shade, which I think could be "Golden Brown"
Well, there's also the clear, which you could try if you want to leave the
color as-is. Any of the three shades would give you something along the
lines of a toned finish. The nice thing about the wax is if you don't like
the shade, you can always try another one.
It will be hard to proceed if you don't know what finish it has now. I
don't know of anyone who can say with confidence what a random piece of
budget furniture has for a finish. I can tell you what a hobbyist like
most of us or a custom furniture maker might use, but that may not be
much use for a mass produced factory piece. It matters because you
can't put just anything on top of the old finish, and I doubt that you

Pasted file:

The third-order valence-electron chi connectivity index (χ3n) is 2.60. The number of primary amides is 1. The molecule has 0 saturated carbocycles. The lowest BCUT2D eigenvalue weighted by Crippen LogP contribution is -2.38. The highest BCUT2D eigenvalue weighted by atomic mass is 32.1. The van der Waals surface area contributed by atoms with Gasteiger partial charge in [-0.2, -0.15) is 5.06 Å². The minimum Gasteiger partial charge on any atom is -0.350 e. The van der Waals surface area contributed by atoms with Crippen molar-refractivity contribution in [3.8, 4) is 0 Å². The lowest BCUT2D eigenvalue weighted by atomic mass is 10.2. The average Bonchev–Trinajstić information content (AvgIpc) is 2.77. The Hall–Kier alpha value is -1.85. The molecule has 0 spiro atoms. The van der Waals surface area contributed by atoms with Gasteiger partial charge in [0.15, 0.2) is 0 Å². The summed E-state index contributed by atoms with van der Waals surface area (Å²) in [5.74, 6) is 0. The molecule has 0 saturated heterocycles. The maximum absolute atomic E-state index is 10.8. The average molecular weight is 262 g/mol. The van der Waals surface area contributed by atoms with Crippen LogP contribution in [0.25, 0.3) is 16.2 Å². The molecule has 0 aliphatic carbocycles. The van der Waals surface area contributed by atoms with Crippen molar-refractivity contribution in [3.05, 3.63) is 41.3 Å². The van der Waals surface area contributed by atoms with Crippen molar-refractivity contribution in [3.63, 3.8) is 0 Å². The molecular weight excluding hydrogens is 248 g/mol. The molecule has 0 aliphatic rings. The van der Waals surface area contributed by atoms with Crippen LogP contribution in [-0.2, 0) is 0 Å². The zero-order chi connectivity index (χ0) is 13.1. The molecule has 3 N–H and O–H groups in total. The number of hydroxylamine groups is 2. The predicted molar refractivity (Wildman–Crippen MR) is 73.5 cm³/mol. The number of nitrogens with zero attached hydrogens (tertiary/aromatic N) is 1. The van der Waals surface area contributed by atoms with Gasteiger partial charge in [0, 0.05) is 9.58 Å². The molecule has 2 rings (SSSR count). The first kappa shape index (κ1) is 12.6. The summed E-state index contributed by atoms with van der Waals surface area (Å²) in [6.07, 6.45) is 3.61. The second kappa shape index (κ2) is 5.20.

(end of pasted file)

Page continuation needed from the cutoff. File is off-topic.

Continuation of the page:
want to strip it. I could give you a long answer instructing you to try
a variety of solvents on the finish to see how they effect it, but that
won't tell you with certainty what it is, and you probably don't want
the expense or bother. I don't think there is much you can do without
taking a serious risk of making a mess. You can try to see if shellac
sticks to the finish you already have. If it does, you can build up the
finish with more shellac, or use a base coat of shellac and put
something else on top of it. But even if the shellac does seem to stick
at first, that is no guarantee that it won't peel off at some point down
the road. I recommend you leave it, use it, and save your money for a
better table somewhere down the road. Or cover it with a table cloth.
I'm not altogether sure that it is rubberwood actually. It looks
cheap, whatever it is exactly. The coating given to the table is thin,
and shows the rubbishy grain underneath, which is the thing that